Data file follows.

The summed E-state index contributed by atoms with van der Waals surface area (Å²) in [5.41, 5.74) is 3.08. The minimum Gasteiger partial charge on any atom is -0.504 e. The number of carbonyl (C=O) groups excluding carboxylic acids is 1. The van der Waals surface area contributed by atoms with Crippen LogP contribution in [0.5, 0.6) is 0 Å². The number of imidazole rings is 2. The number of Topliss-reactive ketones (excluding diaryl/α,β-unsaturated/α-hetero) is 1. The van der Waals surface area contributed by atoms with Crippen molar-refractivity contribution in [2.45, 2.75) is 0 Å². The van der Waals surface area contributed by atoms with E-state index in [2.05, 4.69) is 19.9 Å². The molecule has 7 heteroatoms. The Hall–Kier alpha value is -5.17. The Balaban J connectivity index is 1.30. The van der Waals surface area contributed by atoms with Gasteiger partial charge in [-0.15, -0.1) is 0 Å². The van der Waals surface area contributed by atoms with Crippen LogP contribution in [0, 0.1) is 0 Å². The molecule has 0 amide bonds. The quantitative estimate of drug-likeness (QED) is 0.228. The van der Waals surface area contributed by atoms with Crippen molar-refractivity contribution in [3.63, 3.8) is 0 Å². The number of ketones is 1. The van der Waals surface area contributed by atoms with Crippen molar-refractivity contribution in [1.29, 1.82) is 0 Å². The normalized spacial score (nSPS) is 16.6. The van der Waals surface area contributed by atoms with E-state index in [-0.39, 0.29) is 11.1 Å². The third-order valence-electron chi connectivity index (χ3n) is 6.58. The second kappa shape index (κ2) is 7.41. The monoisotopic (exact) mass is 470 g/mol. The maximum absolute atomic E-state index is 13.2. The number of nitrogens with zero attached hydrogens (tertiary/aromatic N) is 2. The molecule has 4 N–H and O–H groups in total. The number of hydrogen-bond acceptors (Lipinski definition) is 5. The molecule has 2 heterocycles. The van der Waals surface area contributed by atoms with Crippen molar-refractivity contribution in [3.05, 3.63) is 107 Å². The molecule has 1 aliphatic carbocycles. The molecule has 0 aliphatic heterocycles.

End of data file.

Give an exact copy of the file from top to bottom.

The summed E-state index contributed by atoms with van der Waals surface area (Å²) in [5.41, 5.74) is 3.08. The minimum Gasteiger partial charge on any atom is -0.504 e. The number of carbonyl (C=O) groups excluding carboxylic acids is 1. The van der Waals surface area contributed by atoms with Crippen LogP contribution in [0.5, 0.6) is 0 Å². The number of imidazole rings is 2. The number of Topliss-reactive ketones (excluding diaryl/α,β-unsaturated/α-hetero) is 1. The van der Waals surface area contributed by atoms with Crippen molar-refractivity contribution in [2.45, 2.75) is 0 Å². The van der Waals surface area contributed by atoms with E-state index in [2.05, 4.69) is 19.9 Å². The molecule has 7 heteroatoms. The Hall–Kier alpha value is -5.17. The Balaban J connectivity index is 1.30. The van der Waals surface area contributed by atoms with Gasteiger partial charge in [-0.15, -0.1) is 0 Å². The van der Waals surface area contributed by atoms with Crippen LogP contribution in [0, 0.1) is 0 Å². The molecule has 0 amide bonds. The quantitative estimate of drug-likeness (QED) is 0.228. The van der Waals surface area contributed by atoms with Crippen molar-refractivity contribution in [3.63, 3.8) is 0 Å². The number of ketones is 1. The van der Waals surface area contributed by atoms with Crippen molar-refractivity contribution in [1.29, 1.82) is 0 Å². The normalized spacial score (nSPS) is 16.6. The van der Waals surface area contributed by atoms with E-state index in [-0.39, 0.29) is 11.1 Å². The third-order valence-electron chi connectivity index (χ3n) is 6.58. The second kappa shape index (κ2) is 7.41. The monoisotopic (exact) mass is 470 g/mol. The maximum absolute atomic E-state index is 13.2. The number of nitrogens with zero attached hydrogens (tertiary/aromatic N) is 2. The molecule has 4 N–H and O–H groups in total. The number of hydrogen-bond acceptors (Lipinski definition) is 5. The molecule has 2 heterocycles. The van der Waals surface area contributed by atoms with Crippen molar-refractivity contribution in [3.05, 3.63) is 107 Å². The molecule has 1 aliphatic carbocycles. The molecule has 0 aliphatic heterocycles.